Thursday, July 09, 2009


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Tuesday, July 07, 2009

"Up," up and away

"Pixar's Up increased its tally to $264.8 million in 38 days. It flew past The Incredibles to become the second highest-grossing Pixar movie." -- Brandon Gray, Box Office Mojo, July 6, 2009

A few weeks before Up opened in theaters on May 29, the Times’ ran a story in its Business pages about how shareholders were irked at Disney – and Pixar – because there was no way a movie with a septuagenarian hero, a grumpy widower voiced by Ed Asner, was going to do the kind of box office that previous Pixar titles like Cars and The Incredibles did.
The demographics were all wrong. Kids won’t want to see it. Twentysomethings? They’ll stay away in droves. Toys? What toys?
If Up was even a modest success, it wasn’t going to do the shareholders any good.
So there's the Box Office Mojo report, and the Variety headline from last week: “Up Figures to See Incredible Sights,” with a forecast that not only will Pixar’s Up pass The Incredibles in business, it might even get to Finding Nemo numbers -- the CG animation studio’s top money maker at $340 million. Like its protagonist and his balloon-buoyed domicile, Up continues to ascend.
“I wasn’t sure whether I should be offended or gratified by that article,” Pete Docter, Up’s director and co-writer, said, referring to the Times piece, in an interview a few days before the (yes) mega-hit’s release. “Because they sort of went out of they way to say, well, all signs point to this being a really great film, but we have this issue with the marketability. And I guess I can understand that if you’ve not seen the film.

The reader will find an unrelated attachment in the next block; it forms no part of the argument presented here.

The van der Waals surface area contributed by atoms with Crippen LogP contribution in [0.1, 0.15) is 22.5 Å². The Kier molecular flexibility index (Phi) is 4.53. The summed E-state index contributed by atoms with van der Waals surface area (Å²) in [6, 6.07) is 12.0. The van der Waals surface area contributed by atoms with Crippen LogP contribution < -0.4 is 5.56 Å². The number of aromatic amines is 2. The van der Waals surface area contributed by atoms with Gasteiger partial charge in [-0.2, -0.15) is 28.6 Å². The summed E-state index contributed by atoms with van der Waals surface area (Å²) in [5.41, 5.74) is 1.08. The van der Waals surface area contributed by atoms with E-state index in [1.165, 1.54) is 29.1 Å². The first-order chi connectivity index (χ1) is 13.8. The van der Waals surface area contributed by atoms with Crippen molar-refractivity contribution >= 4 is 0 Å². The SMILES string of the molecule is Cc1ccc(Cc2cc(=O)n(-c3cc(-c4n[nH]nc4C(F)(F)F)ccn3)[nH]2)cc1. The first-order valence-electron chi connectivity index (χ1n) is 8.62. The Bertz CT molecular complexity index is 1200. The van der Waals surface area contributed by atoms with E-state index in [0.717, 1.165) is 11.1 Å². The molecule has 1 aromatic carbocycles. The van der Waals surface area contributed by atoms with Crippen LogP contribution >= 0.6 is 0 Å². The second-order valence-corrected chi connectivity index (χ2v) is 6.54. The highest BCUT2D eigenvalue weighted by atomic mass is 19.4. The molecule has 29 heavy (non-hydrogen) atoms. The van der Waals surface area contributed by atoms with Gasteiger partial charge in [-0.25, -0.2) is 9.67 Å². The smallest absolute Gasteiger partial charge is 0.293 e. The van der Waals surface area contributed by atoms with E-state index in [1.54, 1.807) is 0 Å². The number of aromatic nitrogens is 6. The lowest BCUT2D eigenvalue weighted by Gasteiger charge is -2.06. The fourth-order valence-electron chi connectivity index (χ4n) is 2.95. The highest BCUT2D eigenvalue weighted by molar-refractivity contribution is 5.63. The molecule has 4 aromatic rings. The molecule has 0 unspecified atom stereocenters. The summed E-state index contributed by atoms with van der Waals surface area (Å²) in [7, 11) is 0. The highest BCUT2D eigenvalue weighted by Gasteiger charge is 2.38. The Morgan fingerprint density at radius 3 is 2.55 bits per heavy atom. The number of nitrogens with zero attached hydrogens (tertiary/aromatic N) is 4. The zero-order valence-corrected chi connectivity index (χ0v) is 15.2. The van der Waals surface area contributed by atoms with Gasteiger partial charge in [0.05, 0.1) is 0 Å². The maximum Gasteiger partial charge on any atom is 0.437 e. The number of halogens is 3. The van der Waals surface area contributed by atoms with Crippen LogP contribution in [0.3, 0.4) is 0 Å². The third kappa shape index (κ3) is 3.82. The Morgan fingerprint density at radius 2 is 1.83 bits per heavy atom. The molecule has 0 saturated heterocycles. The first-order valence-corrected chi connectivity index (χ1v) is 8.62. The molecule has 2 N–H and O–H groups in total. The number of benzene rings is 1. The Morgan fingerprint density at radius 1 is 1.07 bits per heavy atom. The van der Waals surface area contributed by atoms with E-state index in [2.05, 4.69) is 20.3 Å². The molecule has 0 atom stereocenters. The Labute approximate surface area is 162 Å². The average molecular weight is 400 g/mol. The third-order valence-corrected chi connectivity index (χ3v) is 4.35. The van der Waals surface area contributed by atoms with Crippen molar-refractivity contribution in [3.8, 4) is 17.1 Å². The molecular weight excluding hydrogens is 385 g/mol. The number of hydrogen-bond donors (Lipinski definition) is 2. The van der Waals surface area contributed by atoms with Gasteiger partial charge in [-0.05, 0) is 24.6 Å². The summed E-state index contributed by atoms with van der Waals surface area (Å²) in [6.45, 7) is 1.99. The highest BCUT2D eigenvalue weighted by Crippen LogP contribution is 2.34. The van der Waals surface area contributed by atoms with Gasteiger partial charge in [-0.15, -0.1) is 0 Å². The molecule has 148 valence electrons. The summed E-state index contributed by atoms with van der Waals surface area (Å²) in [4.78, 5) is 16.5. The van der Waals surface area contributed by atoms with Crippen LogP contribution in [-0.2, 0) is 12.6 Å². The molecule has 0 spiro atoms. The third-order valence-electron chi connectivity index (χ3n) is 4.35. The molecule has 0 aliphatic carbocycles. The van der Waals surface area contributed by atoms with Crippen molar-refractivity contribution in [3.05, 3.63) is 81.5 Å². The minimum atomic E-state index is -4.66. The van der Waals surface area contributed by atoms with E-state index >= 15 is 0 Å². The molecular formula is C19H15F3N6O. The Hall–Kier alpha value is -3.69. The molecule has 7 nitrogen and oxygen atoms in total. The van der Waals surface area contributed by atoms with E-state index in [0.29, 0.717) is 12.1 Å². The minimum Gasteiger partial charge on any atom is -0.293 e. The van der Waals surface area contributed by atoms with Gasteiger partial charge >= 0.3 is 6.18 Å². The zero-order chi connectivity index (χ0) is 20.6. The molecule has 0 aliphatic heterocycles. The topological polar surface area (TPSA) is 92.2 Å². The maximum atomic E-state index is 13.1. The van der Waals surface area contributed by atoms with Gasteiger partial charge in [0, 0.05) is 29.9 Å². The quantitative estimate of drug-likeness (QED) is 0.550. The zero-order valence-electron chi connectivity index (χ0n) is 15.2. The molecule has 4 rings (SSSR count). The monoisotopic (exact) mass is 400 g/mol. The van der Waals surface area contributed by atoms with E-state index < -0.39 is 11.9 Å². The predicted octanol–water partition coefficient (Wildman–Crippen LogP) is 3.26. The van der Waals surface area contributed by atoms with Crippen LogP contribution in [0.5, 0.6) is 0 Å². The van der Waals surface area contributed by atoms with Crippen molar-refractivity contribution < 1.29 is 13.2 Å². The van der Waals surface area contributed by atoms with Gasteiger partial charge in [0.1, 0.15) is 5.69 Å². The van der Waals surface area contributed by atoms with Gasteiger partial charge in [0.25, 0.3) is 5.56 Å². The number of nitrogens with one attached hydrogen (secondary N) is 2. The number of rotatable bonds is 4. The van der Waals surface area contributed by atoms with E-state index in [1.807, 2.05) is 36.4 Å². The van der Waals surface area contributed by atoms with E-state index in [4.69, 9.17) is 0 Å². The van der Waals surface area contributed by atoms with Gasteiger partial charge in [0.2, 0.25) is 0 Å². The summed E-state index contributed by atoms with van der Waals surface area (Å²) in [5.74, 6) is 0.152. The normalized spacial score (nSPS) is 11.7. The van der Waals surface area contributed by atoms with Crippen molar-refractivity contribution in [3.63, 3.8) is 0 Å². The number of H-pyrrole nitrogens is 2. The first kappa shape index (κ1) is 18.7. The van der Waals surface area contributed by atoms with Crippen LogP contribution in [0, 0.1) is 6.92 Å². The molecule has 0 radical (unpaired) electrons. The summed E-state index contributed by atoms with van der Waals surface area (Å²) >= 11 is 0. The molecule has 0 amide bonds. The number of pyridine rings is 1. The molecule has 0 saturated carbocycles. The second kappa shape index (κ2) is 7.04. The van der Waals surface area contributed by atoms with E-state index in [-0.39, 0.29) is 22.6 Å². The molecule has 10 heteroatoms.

“When you just pitch it — you know, it’s a 78-year-old man who floats his house — you’d say, `What!?’ But our job has always been the same, and it’s very clear: Don’t worry about marketing. We never approach the films from, `What’s going to appeal to the 8-to-12 year-old-set, blah blah blah.’ We just make movies that speak to us as an audience, knowing that we want to reach everybody else. And (Disney chairman) Bob Iger and (Disney-Pixar animation chief John Lassiter have both said, `Just make great films, that’s your job. And if it happens to work out well with marketing and toys and whatever else, then, great.’ But you know if you put the cart before the horse that way, if you try to just sell toys, I think you know where that goes.
“Our job is just to make sure that the audience feels the movie and is entertained by it, and everything else will fall into place.
“You know, even Toy Story, I remember getting a memo from some marketing folks saying we don’t see the marketing potential in this film!.. I think I still have that somewhere.”